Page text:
• Subsidies And Sour Apples

    After realizing that the innovation party is in fact over, maturing Apple might finally have to come to yet another inconvenient truth. It appears that the industry, in its maturity, is finally moving away from the subsidization of its phones as a means to garner customers. The phone, it appears, has finally become rather commoditized, and Apple no longer has a hold on the formerly "cool" smartphone segment. They all look alike. And now Apple looks more like an overpriced relic of yesteryear than it does the prime innovator of the tech space.

    Carriers have been moving towards a model wherein customers pay full cost for their phones, usually under some sort of installment plan, for a few years now. The industry is rather turbulent right now, but it appears that eventually the phone will be an entirely separate entity, and consumers will choose among a variety of relatively similar plans. It will all look and be alike. Sounds like the airline industry, and the friendly airwaves will probably increasingly resemble the friendly skies in the near future.

    As for Apple, it is unclear how it intends to stay on top. Resting on the laurels of a company's prior innovations is never a good basis for a future marketing strategy. What's next? And now that the company will be forced to lower the price of its phone, will it finally invent something new and cool?   

  • Craft Beer Really Cranking Now

    Like carbonated soda, the overall beer category has been contracting for many years. In 2013, it fell by almost 2% as consumers continue to shift to other categories of alcoholic beverages. But craft beer, defined as production of six million barrels or fewer annually, has been a bright light in an otherwise dismal product category.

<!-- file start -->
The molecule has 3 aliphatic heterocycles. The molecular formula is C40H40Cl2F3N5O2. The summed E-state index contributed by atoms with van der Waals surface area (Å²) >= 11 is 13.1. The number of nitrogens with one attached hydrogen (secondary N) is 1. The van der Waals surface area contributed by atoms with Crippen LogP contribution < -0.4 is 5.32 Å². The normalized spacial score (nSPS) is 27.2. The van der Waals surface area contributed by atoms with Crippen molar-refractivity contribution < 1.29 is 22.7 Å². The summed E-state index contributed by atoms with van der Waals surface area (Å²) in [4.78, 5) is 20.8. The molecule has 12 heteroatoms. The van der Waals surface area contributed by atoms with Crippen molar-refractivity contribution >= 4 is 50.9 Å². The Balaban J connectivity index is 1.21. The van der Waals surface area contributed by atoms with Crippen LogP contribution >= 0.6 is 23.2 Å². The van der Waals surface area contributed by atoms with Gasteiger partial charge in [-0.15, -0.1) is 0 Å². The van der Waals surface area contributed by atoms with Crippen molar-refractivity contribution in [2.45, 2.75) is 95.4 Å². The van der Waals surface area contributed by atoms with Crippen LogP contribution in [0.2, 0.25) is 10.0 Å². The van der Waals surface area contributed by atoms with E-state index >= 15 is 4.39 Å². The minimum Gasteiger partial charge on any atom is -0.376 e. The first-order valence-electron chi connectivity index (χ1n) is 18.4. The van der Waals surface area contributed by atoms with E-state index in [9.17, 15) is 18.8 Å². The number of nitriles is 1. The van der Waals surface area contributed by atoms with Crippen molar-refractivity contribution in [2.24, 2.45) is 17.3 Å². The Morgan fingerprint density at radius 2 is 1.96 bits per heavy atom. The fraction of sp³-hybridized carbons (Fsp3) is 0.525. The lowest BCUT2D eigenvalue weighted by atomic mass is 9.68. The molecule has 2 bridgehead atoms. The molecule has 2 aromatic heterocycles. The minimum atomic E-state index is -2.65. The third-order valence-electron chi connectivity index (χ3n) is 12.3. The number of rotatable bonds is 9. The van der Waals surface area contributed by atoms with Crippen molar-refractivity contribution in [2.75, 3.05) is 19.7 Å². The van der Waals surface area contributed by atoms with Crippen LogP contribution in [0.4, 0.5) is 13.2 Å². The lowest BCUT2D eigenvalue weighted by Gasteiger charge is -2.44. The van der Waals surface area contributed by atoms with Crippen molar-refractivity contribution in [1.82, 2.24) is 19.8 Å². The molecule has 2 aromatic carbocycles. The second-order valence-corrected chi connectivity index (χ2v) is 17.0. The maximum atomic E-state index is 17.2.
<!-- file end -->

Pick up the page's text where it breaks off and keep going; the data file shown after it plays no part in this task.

The craft beer category grew by 20% in 2013 and now comprises about 14% of the total beer category by dollar amount and 8% by volume in the U.S. Craft beer has much higher price points and profit margins than larger-batch beer, which accounts for the dollar/volume difference. Indeed this growth has remained steady for many years and shows no signs of abating as consumers seek out tastier and higher alcohol-content beverages.

    But when will it peak, as all things do? It might be quite a while, so don't bet on it. In 2013 alone there were 413 brewery openings compared with only 44 closings, an illustration that the industry is still firmly entrenched in the high growth phase of its life cycle. demand continues to increase, and it is estimated that 110,000 jobs (although most of them are rather low skill/low pay) now depend on the industry and the relatively young consumers that drive sales.

    This looks a lot like what happened in the natural/organic products industry over the past 20 years. Consumer tastes shifted favorably, new product introductions proliferated, distribution channels expanded, and larger players got into the act. Now natural/organic penetration into the mainstream is substantial, and craft beer is on its way. History can be a great teacher, and case studies are a very useful predictive tool. What other currently small industries might follow suit? Stay tuned.

  • GMO's Trump Organic, Wal-Mart Makes Move

    My how times have changed. For the first time, the "non-GMO" issue is more important to consumers than "organic". Never mind that a Certified Organic product must be GMO-free by USDA decree as per the rules of the National Organic Program, as such important facts are often lost on the general public. And in the public's defense, the organic industry has done an absolutely dreadful job over the past 20 years of educating the public as to what Certified Organic really means. Very few people know the difference between "natural" and "organic", but this is all moot, since what the public believes is the world in which a smart marketer must dwell.